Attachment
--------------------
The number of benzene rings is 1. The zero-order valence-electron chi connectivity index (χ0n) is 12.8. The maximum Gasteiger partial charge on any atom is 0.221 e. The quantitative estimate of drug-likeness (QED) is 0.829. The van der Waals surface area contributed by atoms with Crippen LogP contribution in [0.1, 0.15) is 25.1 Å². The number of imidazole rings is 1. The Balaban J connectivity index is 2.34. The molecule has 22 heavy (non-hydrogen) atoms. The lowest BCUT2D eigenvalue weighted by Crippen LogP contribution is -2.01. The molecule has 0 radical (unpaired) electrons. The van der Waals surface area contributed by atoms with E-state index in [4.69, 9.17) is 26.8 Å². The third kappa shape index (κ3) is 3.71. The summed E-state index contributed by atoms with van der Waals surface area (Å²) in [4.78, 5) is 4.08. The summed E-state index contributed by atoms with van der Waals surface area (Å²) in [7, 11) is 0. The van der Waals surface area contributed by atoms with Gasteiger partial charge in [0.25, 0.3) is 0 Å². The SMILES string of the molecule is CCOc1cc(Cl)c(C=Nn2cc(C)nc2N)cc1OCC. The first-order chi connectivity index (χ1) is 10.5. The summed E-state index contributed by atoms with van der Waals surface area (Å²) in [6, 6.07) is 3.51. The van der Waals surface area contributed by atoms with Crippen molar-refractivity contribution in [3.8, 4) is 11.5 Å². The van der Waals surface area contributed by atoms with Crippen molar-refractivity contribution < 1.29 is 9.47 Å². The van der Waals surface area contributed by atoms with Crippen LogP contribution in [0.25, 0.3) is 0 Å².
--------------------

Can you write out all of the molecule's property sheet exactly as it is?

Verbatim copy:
The number of benzene rings is 1. The zero-order valence-electron chi connectivity index (χ0n) is 12.8. The maximum Gasteiger partial charge on any atom is 0.221 e. The quantitative estimate of drug-likeness (QED) is 0.829. The van der Waals surface area contributed by atoms with Crippen LogP contribution in [0.1, 0.15) is 25.1 Å². The number of imidazole rings is 1. The Balaban J connectivity index is 2.34. The molecule has 22 heavy (non-hydrogen) atoms. The lowest BCUT2D eigenvalue weighted by Crippen LogP contribution is -2.01. The molecule has 0 radical (unpaired) electrons. The van der Waals surface area contributed by atoms with E-state index in [4.69, 9.17) is 26.8 Å². The third kappa shape index (κ3) is 3.71. The summed E-state index contributed by atoms with van der Waals surface area (Å²) in [4.78, 5) is 4.08. The summed E-state index contributed by atoms with van der Waals surface area (Å²) in [7, 11) is 0. The van der Waals surface area contributed by atoms with Gasteiger partial charge in [0.25, 0.3) is 0 Å². The SMILES string of the molecule is CCOc1cc(Cl)c(C=Nn2cc(C)nc2N)cc1OCC. The first-order chi connectivity index (χ1) is 10.5. The summed E-state index contributed by atoms with van der Waals surface area (Å²) in [6, 6.07) is 3.51. The van der Waals surface area contributed by atoms with Crippen molar-refractivity contribution in [3.8, 4) is 11.5 Å². The van der Waals surface area contributed by atoms with Crippen molar-refractivity contribution < 1.29 is 9.47 Å². The van der Waals surface area contributed by atoms with Crippen LogP contribution in [0.25, 0.3) is 0 Å².